Walking to and from my morning coffee fix gives me precious quiet time to think on things. This morning’s question was, “Why do I like the new X-Men movie so much?” (I know full well that liking is its own reason. But I felt there was more.)
“Days of Future Past” is to the X-Men franchise what “The Avengers” is to the rest of the Marvel universe. Both movies take the best of all previous bits and pieces – some of which are, to be sure, kind of clunky – and, under a masterful guiding hand, wrap them up into a neat and most pleasing package.
Elfpop here: Never have I read words that so well capture the source of my frustration, disgust, and sometimes even rage, at mainstream comics, Hollywood and – guilty by association – fandom, for embracing this inhuman model of “storytelling” and thus perpetuating it. Discuss. Read the article here.
Not a week goes by that we don’t read a post or private message: “Any news on the Elfquest movie?” Okay, it’s been a little while, but that’s why you can scroll down through past entries, to catch up on what you might have missed. It was almost two years ago (January 20, 2012) that Warner Bros., after having had Elfquest under option and consideration for four years, said “no.” And it was about a month prior to that (December 11, 2011) that Wendy posted on Facebook:
“As you know, Richard and I are waiting to hear if Warner Bros.,
Life is a movie. Sometimes one’s personal screenplay gets sent back to be rewritten; sometimes it goes into what is called “turnaround,” a ghostly state of affairs in which – usually after much sound and fury – one is left wondering which way is up. At the moment we – the Elfquest movie team – are right there, in turnaround.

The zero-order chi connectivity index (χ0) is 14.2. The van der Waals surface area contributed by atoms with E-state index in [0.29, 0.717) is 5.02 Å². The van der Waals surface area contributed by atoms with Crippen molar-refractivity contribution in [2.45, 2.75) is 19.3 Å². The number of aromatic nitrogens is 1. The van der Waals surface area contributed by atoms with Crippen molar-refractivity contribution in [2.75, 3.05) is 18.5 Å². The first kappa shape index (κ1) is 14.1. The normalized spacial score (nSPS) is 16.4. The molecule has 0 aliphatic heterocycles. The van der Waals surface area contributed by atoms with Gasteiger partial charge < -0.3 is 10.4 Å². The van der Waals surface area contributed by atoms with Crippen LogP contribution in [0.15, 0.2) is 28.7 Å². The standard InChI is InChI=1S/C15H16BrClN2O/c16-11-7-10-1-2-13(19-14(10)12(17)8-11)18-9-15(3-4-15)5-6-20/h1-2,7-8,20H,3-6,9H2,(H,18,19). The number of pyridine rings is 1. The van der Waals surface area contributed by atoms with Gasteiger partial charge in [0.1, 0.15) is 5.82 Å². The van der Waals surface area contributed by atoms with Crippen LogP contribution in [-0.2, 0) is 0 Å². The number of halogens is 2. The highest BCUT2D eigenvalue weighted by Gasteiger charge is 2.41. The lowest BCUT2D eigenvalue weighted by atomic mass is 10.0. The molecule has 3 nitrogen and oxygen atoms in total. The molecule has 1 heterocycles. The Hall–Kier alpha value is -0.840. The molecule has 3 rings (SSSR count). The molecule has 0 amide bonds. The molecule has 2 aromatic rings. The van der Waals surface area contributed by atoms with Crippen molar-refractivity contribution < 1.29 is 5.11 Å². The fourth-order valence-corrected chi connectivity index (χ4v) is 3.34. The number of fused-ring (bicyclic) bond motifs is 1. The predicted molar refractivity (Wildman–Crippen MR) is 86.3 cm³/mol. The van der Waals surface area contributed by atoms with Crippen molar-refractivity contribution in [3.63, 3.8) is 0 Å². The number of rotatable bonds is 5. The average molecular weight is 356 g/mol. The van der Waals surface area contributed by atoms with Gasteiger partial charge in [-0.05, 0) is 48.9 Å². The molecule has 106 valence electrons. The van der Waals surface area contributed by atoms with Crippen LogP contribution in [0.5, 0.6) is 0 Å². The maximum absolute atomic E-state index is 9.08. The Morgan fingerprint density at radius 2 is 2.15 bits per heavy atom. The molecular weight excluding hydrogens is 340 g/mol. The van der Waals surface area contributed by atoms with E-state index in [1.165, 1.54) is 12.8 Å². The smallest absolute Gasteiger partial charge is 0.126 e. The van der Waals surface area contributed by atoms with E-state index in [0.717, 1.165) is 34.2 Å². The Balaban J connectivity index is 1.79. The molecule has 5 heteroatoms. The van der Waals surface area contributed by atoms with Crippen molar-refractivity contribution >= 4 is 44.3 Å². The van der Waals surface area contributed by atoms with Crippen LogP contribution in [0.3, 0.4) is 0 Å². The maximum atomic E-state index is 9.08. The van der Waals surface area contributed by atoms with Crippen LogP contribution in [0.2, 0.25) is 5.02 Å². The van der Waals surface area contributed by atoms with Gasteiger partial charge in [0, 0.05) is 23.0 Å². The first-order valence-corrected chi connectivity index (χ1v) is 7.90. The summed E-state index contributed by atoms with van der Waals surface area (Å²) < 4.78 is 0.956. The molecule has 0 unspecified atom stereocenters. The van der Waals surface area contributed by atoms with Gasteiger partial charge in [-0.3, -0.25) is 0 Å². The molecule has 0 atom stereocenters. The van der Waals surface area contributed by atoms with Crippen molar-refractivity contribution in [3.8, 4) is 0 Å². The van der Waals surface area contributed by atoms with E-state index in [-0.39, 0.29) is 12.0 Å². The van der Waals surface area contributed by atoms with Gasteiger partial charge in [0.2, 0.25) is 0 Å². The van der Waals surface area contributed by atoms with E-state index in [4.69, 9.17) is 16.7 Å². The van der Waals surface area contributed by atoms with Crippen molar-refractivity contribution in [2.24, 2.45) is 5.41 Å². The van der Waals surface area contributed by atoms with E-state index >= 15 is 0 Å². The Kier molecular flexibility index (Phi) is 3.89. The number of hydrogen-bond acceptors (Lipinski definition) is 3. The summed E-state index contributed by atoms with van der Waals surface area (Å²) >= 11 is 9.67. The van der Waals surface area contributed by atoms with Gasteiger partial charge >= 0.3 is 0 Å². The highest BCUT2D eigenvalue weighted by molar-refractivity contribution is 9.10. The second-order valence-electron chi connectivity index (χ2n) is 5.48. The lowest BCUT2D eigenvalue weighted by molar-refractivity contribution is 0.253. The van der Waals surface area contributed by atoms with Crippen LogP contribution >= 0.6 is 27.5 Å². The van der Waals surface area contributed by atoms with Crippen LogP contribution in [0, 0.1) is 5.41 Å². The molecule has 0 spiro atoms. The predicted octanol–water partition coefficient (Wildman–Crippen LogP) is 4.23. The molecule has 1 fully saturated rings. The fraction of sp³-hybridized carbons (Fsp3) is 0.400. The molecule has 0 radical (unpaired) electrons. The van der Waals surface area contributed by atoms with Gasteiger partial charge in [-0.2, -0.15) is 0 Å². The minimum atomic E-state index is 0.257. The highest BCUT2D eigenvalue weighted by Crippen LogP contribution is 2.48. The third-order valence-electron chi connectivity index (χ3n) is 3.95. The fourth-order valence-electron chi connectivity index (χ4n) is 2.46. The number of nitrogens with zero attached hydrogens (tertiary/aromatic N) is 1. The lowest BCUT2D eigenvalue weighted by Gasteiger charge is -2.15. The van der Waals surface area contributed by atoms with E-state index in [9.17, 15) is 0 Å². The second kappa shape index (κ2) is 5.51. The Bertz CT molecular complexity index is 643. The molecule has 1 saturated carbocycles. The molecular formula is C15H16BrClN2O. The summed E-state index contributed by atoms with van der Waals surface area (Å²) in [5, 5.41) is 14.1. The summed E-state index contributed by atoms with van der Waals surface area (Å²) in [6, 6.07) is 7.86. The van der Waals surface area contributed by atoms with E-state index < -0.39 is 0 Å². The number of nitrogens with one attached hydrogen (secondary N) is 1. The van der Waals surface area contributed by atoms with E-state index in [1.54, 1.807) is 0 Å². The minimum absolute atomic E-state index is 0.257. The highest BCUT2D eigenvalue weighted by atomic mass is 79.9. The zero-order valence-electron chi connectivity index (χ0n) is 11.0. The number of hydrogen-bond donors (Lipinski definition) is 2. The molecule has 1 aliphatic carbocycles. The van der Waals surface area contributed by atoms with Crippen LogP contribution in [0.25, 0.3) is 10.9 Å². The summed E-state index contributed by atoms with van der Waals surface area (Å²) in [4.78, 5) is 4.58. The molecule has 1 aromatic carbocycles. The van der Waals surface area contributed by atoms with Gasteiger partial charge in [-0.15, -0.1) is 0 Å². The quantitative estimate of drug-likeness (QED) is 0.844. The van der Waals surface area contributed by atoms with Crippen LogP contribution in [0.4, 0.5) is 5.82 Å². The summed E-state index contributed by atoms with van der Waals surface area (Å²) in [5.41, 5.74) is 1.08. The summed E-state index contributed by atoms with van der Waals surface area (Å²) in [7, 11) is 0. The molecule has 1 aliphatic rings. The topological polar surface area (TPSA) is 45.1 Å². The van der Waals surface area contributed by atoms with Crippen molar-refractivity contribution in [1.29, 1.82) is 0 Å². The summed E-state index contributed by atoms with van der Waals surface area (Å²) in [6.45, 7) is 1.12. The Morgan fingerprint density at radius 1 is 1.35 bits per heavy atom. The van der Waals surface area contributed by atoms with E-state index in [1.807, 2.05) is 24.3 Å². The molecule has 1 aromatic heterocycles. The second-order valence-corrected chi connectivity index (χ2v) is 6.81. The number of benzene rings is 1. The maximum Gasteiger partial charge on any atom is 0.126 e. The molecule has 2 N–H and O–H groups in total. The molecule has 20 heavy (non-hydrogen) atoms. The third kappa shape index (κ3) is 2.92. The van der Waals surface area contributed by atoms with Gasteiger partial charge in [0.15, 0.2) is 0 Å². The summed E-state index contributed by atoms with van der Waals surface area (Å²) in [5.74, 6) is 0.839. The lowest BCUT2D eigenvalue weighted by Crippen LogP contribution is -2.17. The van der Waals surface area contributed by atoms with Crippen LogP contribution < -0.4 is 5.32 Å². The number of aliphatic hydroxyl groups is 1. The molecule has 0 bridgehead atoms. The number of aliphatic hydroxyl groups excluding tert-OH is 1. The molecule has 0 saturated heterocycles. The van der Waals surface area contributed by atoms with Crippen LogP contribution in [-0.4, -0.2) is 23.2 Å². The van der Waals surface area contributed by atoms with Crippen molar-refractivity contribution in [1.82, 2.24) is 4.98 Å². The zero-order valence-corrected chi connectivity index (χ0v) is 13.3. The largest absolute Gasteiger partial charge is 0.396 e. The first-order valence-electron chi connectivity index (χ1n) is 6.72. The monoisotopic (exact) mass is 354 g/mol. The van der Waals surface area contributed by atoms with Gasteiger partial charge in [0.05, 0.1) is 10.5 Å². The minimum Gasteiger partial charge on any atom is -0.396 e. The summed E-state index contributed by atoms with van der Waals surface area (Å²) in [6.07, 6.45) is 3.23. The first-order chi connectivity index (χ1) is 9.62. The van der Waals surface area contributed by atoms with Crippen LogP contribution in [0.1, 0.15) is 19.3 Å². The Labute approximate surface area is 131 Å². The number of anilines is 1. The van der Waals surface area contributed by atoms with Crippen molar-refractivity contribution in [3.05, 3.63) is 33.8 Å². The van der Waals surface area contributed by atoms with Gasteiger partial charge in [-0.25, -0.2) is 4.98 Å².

Moviemaking is a process, a journey. Sometimes you go forward, and sometimes you go back. As you have no doubt gathered from the headline, this news has to do with the latter – even though, thank the High Ones, it’s a case of “one step back” and not “back to square one”!
Animation and Wendy go way back. She first tried her hand at it in college during “the Stormbringer affair,” the journal of which was published as the Father Tree Press book “Law and Chaos.” Later, she had a short stint at Ralph Bakshi’s studio animating a wee bit of “Lord of the Rings.” That didn’t last – which, as it turns out, was a major stroke of luck for the continuing adventures of Cutter and his elfin companions in the pages of the newborn comic book called Elfquest!
Sceneries International, the Beverly Hills-based foreign sales company, brings for the first time to the American Film Market and the Cannes Film Festival the adaptation of Warp Graphics’ extremely successful Elfquest.
The picture will be produced by Paris-based Sceneries Europe, headed by Philippe Diaz, as a European production, in association with Trixter, the Munich-based animation studio headed by Michael Coldewey. Trixter and Sceneries have already collaborated on the much-anticipated Heavy Metal: F.A.K.K. 2, which will be released this Fall.
The entirely CGI project, being worked on in association with Wolfmill Entertainment (Pocket Dragon Adventures), has been in development for the last six months and is now in active pre-production.
On the heels of their success with “Pocket Dragon Adventures,” Wolfmill Entertainment has acquired the right to Elfquest, the longest-running independently published fantasy comic book series in history.
Called “one of the most important works in American fantasy” by the American Library Association, Elfquest was created almost twenty years ago by the husband and wife team of Richard and Wendy Pini. Elfquest has fans the world over, with millions of copies of the comic books in print throughout the United States, England, Europe, Scandanavia, Russia, Australia, South Africa, China and Japan.
Everyone is eagerly awaiting news of the Elfquest movie… Both fans, and Warp themselves. Though we still don’t have much to offer in the way of movie updates, Richard Pini does have the following to offer…
These are three paintings that Wendy did over the week of April 8, 1996. When last she and I sat with Alessandro Camon of Pressman Films (Alessandro is Ed Pressman’s assistant with reference to the Elfquest movie) he made the comment that it might be useful to have some spectacular images of actual scenes from the screenplay to help sell the film to a studio.